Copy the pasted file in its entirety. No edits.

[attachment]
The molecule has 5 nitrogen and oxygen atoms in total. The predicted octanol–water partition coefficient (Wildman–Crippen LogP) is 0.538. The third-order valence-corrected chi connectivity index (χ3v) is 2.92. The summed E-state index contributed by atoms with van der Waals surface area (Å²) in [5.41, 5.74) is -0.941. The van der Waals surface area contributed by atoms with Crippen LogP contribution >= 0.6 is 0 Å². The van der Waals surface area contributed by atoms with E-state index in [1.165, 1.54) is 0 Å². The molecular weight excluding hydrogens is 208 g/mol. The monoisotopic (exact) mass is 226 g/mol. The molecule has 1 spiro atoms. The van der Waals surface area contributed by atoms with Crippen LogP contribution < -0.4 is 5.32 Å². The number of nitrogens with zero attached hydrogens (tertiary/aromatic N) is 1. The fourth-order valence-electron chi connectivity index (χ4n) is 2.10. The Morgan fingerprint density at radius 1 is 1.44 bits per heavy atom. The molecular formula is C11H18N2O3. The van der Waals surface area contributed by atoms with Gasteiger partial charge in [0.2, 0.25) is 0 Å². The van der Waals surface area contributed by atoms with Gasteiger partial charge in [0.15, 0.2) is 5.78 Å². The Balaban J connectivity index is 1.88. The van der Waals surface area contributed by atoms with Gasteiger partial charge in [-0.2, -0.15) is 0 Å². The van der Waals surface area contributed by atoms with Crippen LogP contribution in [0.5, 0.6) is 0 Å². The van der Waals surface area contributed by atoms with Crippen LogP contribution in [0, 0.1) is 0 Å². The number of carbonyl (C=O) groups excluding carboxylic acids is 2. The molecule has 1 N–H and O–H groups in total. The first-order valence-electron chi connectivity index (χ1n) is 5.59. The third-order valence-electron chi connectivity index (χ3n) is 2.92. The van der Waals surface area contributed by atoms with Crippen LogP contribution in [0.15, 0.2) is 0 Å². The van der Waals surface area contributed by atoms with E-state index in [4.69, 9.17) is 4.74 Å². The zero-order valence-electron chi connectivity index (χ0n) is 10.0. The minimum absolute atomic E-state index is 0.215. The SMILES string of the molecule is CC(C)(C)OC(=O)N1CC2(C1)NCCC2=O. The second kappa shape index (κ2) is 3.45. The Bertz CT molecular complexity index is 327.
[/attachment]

The molecule has 5 nitrogen and oxygen atoms in total. The predicted octanol–water partition coefficient (Wildman–Crippen LogP) is 0.538. The third-order valence-corrected chi connectivity index (χ3v) is 2.92. The summed E-state index contributed by atoms with van der Waals surface area (Å²) in [5.41, 5.74) is -0.941. The van der Waals surface area contributed by atoms with Crippen LogP contribution >= 0.6 is 0 Å². The van der Waals surface area contributed by atoms with E-state index in [1.165, 1.54) is 0 Å². The molecular weight excluding hydrogens is 208 g/mol. The monoisotopic (exact) mass is 226 g/mol. The molecule has 1 spiro atoms. The van der Waals surface area contributed by atoms with Crippen LogP contribution < -0.4 is 5.32 Å². The number of nitrogens with zero attached hydrogens (tertiary/aromatic N) is 1. The fourth-order valence-electron chi connectivity index (χ4n) is 2.10. The Morgan fingerprint density at radius 1 is 1.44 bits per heavy atom. The molecular formula is C11H18N2O3. The van der Waals surface area contributed by atoms with Gasteiger partial charge in [0.2, 0.25) is 0 Å². The van der Waals surface area contributed by atoms with Gasteiger partial charge in [0.15, 0.2) is 5.78 Å². The Balaban J connectivity index is 1.88. The van der Waals surface area contributed by atoms with Gasteiger partial charge in [-0.2, -0.15) is 0 Å². The van der Waals surface area contributed by atoms with Crippen LogP contribution in [0.5, 0.6) is 0 Å². The van der Waals surface area contributed by atoms with Crippen LogP contribution in [0, 0.1) is 0 Å². The number of carbonyl (C=O) groups excluding carboxylic acids is 2. The molecule has 1 N–H and O–H groups in total. The first-order valence-electron chi connectivity index (χ1n) is 5.59. The third-order valence-electron chi connectivity index (χ3n) is 2.92. The van der Waals surface area contributed by atoms with Crippen LogP contribution in [0.15, 0.2) is 0 Å². The van der Waals surface area contributed by atoms with E-state index in [4.69, 9.17) is 4.74 Å². The zero-order valence-electron chi connectivity index (χ0n) is 10.0. The minimum absolute atomic E-state index is 0.215. The SMILES string of the molecule is CC(C)(C)OC(=O)N1CC2(C1)NCCC2=O. The second kappa shape index (κ2) is 3.45. The Bertz CT molecular complexity index is 327.